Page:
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Labour minister: We’ll use UIF, Compensation Fund to help beat unemployment
Minister of Employment and Labour Thulas Nxesi told reporters ahead of his budget vote that his department would leverage the Unemployment insurance Fund and the Compensation Fund as agents in job preservation and skills development for the unemployed.
Nxesi tabled his budget vote on Wednesday morning. It was the department’s first budget vote since President Cyril Ramaphosa announced that it would be reconfigured to put job creation at the core of its mandate.
The UIF buffers the impact of unemployment through contributions occupants make while they are gainfully employed. The CF offers compensation to workers who lose a job or the ability to work due to occupational injuries and disease.
“We provide coordination and seek to collaborate and align our efforts with other departments and agencies both to create jobs and to ensure that our people get the skills required in the marketplace,” said Nxesi.
Nxesi said after the department’s reconfiguration, government had no excuse to stand by while jobs continued to dwindle. He said passive mechanisms could be used to give the unemployed skills to empower them for the job market.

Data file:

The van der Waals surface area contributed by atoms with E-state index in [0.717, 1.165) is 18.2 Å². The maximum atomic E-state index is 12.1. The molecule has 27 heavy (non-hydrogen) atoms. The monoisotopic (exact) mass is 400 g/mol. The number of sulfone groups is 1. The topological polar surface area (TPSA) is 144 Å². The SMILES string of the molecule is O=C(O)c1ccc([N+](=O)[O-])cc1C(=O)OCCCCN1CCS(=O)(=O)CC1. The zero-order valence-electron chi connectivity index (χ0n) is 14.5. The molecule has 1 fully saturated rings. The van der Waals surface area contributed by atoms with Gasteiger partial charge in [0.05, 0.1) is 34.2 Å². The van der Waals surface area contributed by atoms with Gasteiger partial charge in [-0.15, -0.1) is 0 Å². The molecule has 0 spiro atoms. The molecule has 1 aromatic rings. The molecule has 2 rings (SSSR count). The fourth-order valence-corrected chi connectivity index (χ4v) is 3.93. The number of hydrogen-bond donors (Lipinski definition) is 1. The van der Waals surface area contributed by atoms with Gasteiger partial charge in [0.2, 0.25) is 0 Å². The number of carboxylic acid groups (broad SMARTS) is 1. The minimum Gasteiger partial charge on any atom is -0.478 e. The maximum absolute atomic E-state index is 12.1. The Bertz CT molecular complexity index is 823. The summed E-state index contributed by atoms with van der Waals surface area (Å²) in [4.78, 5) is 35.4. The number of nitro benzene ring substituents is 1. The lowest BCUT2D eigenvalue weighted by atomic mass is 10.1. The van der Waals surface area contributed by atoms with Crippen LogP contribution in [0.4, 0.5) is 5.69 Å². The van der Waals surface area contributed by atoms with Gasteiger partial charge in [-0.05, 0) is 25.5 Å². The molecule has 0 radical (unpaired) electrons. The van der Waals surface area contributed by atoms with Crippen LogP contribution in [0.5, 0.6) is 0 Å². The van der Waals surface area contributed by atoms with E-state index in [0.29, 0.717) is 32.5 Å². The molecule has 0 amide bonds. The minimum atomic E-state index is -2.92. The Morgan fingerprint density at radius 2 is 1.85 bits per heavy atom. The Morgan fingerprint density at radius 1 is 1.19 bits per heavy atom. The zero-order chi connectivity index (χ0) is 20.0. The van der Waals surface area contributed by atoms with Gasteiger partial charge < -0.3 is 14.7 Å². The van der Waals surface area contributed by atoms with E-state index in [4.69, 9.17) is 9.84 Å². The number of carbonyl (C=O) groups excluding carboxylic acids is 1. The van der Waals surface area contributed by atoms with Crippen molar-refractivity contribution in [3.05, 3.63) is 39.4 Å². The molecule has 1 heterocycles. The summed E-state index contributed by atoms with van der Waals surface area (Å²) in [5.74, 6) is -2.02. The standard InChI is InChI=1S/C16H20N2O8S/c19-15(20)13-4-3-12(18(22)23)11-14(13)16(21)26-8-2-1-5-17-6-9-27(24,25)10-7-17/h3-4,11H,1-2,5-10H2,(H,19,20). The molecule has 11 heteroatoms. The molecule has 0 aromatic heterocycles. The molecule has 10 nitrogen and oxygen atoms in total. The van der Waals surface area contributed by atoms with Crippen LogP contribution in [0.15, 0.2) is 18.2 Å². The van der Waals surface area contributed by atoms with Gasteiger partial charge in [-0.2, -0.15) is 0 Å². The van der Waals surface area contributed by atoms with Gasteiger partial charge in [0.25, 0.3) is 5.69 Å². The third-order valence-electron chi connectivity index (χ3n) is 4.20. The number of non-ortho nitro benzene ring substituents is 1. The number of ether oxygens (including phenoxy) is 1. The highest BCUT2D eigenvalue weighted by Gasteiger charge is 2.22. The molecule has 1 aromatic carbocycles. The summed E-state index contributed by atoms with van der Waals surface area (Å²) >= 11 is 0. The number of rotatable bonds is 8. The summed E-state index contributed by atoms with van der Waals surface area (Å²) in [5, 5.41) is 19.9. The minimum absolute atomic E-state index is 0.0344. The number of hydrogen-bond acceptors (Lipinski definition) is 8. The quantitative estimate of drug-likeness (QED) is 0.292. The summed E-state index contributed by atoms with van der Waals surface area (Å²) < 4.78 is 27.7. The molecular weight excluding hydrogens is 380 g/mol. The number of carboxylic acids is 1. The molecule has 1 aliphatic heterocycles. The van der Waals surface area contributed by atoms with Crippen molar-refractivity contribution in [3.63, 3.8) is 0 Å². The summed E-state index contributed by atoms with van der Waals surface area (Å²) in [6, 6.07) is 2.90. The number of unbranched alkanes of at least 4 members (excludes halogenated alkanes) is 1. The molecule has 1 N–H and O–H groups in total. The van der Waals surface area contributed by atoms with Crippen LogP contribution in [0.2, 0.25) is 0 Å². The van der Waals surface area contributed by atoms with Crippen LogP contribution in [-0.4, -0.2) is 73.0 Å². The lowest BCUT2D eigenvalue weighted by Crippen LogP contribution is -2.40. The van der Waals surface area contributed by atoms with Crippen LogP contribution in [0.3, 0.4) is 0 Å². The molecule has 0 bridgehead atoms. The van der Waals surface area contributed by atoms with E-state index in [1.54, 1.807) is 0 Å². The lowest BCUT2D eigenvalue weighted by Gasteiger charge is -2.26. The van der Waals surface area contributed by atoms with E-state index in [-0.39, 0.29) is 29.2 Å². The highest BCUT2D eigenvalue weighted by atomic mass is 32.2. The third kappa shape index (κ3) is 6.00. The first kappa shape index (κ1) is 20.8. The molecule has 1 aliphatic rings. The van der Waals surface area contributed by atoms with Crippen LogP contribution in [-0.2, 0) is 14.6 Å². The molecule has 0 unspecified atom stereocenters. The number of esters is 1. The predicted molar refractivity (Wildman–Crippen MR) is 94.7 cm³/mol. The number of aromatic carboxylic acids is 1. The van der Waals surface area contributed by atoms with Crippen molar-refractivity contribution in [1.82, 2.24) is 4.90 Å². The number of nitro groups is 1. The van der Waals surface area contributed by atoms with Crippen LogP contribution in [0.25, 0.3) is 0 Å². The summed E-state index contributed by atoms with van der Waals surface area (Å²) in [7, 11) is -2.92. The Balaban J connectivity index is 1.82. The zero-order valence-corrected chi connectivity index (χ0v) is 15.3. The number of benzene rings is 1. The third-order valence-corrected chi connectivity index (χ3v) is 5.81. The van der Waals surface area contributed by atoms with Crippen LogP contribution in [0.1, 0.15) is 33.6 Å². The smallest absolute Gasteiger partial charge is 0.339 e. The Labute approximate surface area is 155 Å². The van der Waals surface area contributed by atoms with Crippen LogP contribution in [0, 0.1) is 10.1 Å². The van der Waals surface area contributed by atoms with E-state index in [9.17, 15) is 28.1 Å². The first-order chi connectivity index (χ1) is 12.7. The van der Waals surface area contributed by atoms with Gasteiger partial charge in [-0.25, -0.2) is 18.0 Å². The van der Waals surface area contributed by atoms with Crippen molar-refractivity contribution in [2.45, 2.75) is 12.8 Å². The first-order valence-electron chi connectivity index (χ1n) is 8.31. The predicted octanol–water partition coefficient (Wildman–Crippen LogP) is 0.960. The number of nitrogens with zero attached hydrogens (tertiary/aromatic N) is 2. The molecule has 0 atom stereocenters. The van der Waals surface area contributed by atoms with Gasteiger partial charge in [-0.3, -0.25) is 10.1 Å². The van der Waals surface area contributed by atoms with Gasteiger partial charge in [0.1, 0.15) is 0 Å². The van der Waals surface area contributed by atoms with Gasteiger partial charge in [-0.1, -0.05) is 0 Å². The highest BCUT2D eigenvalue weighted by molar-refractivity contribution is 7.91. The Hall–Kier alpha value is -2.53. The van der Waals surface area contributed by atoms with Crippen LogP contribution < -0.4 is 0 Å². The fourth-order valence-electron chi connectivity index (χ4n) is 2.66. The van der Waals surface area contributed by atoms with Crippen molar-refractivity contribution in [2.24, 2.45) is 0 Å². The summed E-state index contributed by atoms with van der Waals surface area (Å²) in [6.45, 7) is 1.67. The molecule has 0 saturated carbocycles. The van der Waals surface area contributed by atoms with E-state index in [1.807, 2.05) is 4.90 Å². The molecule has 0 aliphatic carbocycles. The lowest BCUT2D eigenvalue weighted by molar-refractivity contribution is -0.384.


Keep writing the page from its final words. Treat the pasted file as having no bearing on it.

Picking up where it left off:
“The UIF exists to protect from the impact of unemployment and to help create jobs.
“You can’t say you want to create jobs and allow the jobs bloodbath. We are talking about reskilling workers so they are not adversely affected by changes in the labour market, such as the fourth industrial revolution,” Nxesi said.
He did not go into detail on how the two funds would be used for the job preservation and skills development.
Occupational health and safety
Nxesi did, however, say the department would plough more resources into mechanisms to monitor work conditions around the country.
“This financial year, we will appoint an additional 500 occupational health and safety officers. This will go some way to improving the safety of workers in the workplace,” Nxesi said.
He said that the department would not be able to meet the requirements for inspectors in every work place on its own and that unions and the media were critical social partners in ensuring decent work conditions.
“It’s impossible to place an inspector in every single workplace. That is why we rely on shop stewards and the media to ensure accountability. If you look at the base nationally there are 1.7 million employers. The ratio of inspectors to employers is one to 20 000. It’s impossible,” said Nxesi.